Thermoelectric Paint Opens Prospect Of Easier Energy Harvesting

We will all be used to the thermoelectric effect in our electronic devices. The property of a junction of dissimilar conductors to either generate electricity from a difference in temperature (the Seebeck effect), or heating or cooling the junction (the Peltier effect). Every time we use a thermocouple or one of those mini beer fridges, we’re taking advantage of it.

Practical commercial thermoelectric arrays take the form of a grid of semiconductor junctions wired in series, with a cold side and a hot side. For a Peltier array the cold side drops in temperature and the hot side rises in response to applied electric current, while for a Seebeck array a current is generated in response to temperature difference between the two sides. They have several disadvantages though; they are not cheap, they are of a limited size, they can only be attached to flat surfaces, and they are only as good as their thermal bond can be made.

Researchers in Korea have produced an interesting development in this field that may offer significant improvements over the modules, they have published a paper describing a thermoelectric compound which can be painted on to a surface. The paint contains particles of bismuth telluride (Bi2Te3), and an energy density of up to 4mW per square centimetre is claimed.

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A Handy Tutorial For Voice-Command Awesomeness

When somebody can’t find a guide on how to accomplish a particular task, we here at Hackaday admire those individuals who take it upon themselves to write one for the benefit of others. Instructables user [PatrickD126] couldn’t find a write-up on how to connect Amazon’s Alexa service, and Echo to his Raspberry Pi home security system, so his handy tutorial should get you up to speed for your own projects.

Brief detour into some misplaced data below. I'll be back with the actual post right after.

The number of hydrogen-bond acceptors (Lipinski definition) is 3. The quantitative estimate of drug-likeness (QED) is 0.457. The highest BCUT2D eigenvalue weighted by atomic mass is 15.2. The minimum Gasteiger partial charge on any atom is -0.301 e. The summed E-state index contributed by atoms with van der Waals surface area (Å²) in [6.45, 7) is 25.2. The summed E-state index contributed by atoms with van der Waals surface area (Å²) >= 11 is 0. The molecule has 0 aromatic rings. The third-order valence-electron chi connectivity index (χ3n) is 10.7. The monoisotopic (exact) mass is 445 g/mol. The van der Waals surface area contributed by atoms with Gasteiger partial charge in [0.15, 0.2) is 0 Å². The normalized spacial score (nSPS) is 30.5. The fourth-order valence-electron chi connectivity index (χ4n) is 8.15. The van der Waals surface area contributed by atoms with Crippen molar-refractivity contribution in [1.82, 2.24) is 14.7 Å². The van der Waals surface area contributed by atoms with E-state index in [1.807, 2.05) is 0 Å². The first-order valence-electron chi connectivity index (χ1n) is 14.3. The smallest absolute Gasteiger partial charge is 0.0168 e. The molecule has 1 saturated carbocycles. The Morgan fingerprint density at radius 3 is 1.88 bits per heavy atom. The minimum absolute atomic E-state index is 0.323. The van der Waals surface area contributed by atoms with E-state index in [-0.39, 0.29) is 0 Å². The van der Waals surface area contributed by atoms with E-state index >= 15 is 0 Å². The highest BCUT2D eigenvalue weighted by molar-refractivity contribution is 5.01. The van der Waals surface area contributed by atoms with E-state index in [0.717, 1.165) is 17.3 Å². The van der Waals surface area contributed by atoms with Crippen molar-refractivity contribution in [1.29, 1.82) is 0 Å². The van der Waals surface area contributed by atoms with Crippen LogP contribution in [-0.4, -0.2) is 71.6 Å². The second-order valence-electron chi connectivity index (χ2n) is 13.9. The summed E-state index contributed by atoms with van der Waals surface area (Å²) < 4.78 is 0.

[PatrickD126] shows how loading some software onto the Raspberry Pi is readily accomplished along with enabling Alexa to communicate more directly with the Pi. From there, it’s a matter of configuring your Amazon Web Services account with your preferred voice commands, as well as which GPIO pins you’d like to access. Done! [PatrickD126] notes that the instructions in the guide only result in a temporary solution, but suggests alternatives that would allow your project to operate long-term.

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LEGO Strain Wave Gear is Easy on the Eyes

We are continually amazed by the things people do with LEGO and Technics, especially those that require incredible engineering skill. There’s an entire community based around building Great Ball Contraptions, which are LEGO Rube Goldberg machines that move tiny basketballs and soccer balls from one place to another. Except for a few rules about the input and output, the GBC horizons are boundless.

Famed GBC creator [Akiyuki] recently built a GBC module that’s designed to show the movement of strain wave gear systems. These types of gear systems are used in industrial applications where precision is vital. Strain wave gears are capable of reducing gear ratios in a small footprint.

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Maybe You Can Print in Metal

Let’s face it. Printing in plastic is old hat. It is fun. It is useful. But it isn’t really all that exotic anymore. The real dream is to print using metal. There are printers that handle metal in different ways, but they aren’t usually practical for the conventional hacker. Even a “cheap” metal printer costs over $100,000. But there are ways you can almost get there with a pretty garden-variety printer.

There’s no shortage of people mixing things into PLA filament. If you have a metal hot end and don’t mind wearing out nozzles, you can get PLA filament with various percentages of metal powder in it. You can get filament that is 50% to 85% metal and produce things that almost seem like they are made from metals.